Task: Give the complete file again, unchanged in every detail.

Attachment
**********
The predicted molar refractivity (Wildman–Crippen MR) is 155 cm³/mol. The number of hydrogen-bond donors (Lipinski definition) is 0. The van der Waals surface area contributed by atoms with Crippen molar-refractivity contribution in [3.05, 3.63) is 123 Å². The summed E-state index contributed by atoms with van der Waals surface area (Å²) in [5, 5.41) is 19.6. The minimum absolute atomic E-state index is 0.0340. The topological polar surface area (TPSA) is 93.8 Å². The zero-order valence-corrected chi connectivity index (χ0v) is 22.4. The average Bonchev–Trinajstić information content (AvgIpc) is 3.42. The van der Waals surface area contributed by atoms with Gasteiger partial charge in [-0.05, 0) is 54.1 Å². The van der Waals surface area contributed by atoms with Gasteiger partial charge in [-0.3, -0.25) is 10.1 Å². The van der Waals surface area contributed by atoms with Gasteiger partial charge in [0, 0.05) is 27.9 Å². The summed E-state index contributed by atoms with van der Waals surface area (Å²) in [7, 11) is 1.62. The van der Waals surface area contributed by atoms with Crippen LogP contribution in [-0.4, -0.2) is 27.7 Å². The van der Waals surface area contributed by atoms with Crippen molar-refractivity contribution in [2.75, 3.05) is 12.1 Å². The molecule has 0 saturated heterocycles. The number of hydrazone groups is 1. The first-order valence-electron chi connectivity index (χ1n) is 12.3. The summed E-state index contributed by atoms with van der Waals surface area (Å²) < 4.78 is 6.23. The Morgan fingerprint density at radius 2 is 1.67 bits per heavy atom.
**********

The predicted molar refractivity (Wildman–Crippen MR) is 155 cm³/mol. The number of hydrogen-bond donors (Lipinski definition) is 0. The van der Waals surface area contributed by atoms with Crippen molar-refractivity contribution in [3.05, 3.63) is 123 Å². The summed E-state index contributed by atoms with van der Waals surface area (Å²) in [5, 5.41) is 19.6. The minimum absolute atomic E-state index is 0.0340. The topological polar surface area (TPSA) is 93.8 Å². The zero-order valence-corrected chi connectivity index (χ0v) is 22.4. The average Bonchev–Trinajstić information content (AvgIpc) is 3.42. The van der Waals surface area contributed by atoms with Gasteiger partial charge in [-0.05, 0) is 54.1 Å². The van der Waals surface area contributed by atoms with Gasteiger partial charge in [-0.3, -0.25) is 10.1 Å². The van der Waals surface area contributed by atoms with Gasteiger partial charge in [0, 0.05) is 27.9 Å². The summed E-state index contributed by atoms with van der Waals surface area (Å²) in [7, 11) is 1.62. The van der Waals surface area contributed by atoms with Crippen LogP contribution in [-0.4, -0.2) is 27.7 Å². The van der Waals surface area contributed by atoms with Crippen molar-refractivity contribution in [2.75, 3.05) is 12.1 Å². The molecule has 0 saturated heterocycles. The number of hydrazone groups is 1. The first-order valence-electron chi connectivity index (χ1n) is 12.3. The summed E-state index contributed by atoms with van der Waals surface area (Å²) < 4.78 is 6.23. The Morgan fingerprint density at radius 2 is 1.67 bits per heavy atom.